Subjects

Prisoners' writingsPrisoners--United StatesPrisoners--Virgin IslandsPrisons--United States

Contributors

Bey, Hanif Shabazz

Types of material

Memoirs
Bianchi, Michael H.

Michael H. Bianchi Collection

1993-2015
4 boxes 6 linear feet
Call no.: MS 915

Since the early 1990s, Michael Bianchi has been involved in the community of electric vehicle developers and enthusiasts and is a key figure in documenting the history of the Northeast Sustainable Energy Association’s annual American Tour de Sol Electric Vehicle Challenge. A resident of northern New Jersey and a developer of software management and operations support systems with Bellcore and other companies, Bianchi became interested in alternatives to petroleum-fueled vehicles in the early 1990s, attending his first Tour de Sol in 1993. Since that time he has served as announcer for the Tour and documented each contest with photographs, oral histories with participants, and highly detailed summary reports (1994-2009). For many years, Bianchi drove his own electric vehicle, beginning with a Solectria Force, and he continues to write on the development of electric vehicles.

The Bianchi collection contains reports, photographs, and ephemera associated with the American Tour De Sol, along with an assortment of scarce newsletters and magazines on electric vehicles. Of special note are interviews (on microcassette) with Tour participants.

Subjects

American Tour de SolElectric Cars

Types of material

AudiocassettesOral histories
Bishop, Sam

Sam Bishop Bronx-Lebanon (N.Y.) Incinerator Collection

1982-1997
4 boxes 6 linear feet
Call no.: MS 703

A new medical waste incinerator for New York city hospitals became the focal point of drawn-out controversy in the 1990s. After proposals to place the facility in Rockland County and downtown Manhattan were scotched, a site in the South Bronx was selected. Even before it opened in 1991, the Bronx-Lebanon incinerator touched off fierce opposition. Built to dispose of up to 48 tons per day of medical waste gathered from fifteen regional hospitals, the incinerator was located in a poor and densely populated area, and worse, raising charges of environmental racism. Making matters worse, during its years of operation, it was cited for hundreds of violations of state pollution standards. A coalition of grassroots organizations led an effective campaign to close the facility, and in June 1997 the plant’s owner, Browning Ferris Industries agreed. In an agreement with the state two years later, BFI agreed to disable the plant and remove the emission stacks.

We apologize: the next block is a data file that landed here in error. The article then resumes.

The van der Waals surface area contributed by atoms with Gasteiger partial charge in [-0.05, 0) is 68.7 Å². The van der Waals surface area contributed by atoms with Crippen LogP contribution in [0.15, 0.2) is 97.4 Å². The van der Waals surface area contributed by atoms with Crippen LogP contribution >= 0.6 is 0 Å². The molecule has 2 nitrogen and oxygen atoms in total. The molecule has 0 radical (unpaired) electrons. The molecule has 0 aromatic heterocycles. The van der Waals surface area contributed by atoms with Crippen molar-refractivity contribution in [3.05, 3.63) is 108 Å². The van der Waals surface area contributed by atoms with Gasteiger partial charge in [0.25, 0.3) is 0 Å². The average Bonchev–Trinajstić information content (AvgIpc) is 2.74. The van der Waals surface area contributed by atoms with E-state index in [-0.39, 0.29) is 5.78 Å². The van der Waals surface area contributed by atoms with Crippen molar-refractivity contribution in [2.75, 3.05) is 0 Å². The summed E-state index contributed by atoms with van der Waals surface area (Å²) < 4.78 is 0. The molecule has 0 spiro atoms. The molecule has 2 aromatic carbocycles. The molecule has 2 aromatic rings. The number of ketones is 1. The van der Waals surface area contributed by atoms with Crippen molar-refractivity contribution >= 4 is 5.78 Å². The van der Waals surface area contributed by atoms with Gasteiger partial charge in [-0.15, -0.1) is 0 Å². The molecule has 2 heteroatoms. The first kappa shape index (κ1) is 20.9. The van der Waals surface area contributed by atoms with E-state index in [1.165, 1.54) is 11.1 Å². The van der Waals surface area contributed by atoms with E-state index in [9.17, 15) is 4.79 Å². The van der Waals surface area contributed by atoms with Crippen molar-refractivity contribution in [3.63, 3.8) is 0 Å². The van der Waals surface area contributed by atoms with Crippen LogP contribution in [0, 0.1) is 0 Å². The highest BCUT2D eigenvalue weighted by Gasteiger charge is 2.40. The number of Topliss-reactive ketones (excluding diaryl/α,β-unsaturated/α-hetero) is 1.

Gathered by an environmental activist and consultant from New York city, Sam Bishop, this collection documents the turbulent history of public opposition to the Bronx-Lebanon medical waste incinerator. In addition to informational materials on medical waste incineration, the collection includes reports and legal filings relative to the facility, some materials on the campaign to close it, and a small quantity of correspondence and notes from activists.

Subjects

Bronx (New York, N.Y.)--HistoryIncinerators--Environmental aspectsMedical wastes--Incineration

Types of material

Legal documents
Black Mass Communications Project

Black Mass Communications Project Collection

ca.1970-1985
10 boxes 15 linear feet
Call no.: RG 045/30 B4
Depiction of BMCP members at the Du Bois Homesite 20th anniversary celebration.
BMCP members at the Du Bois Homesite 20th anniversary celebration.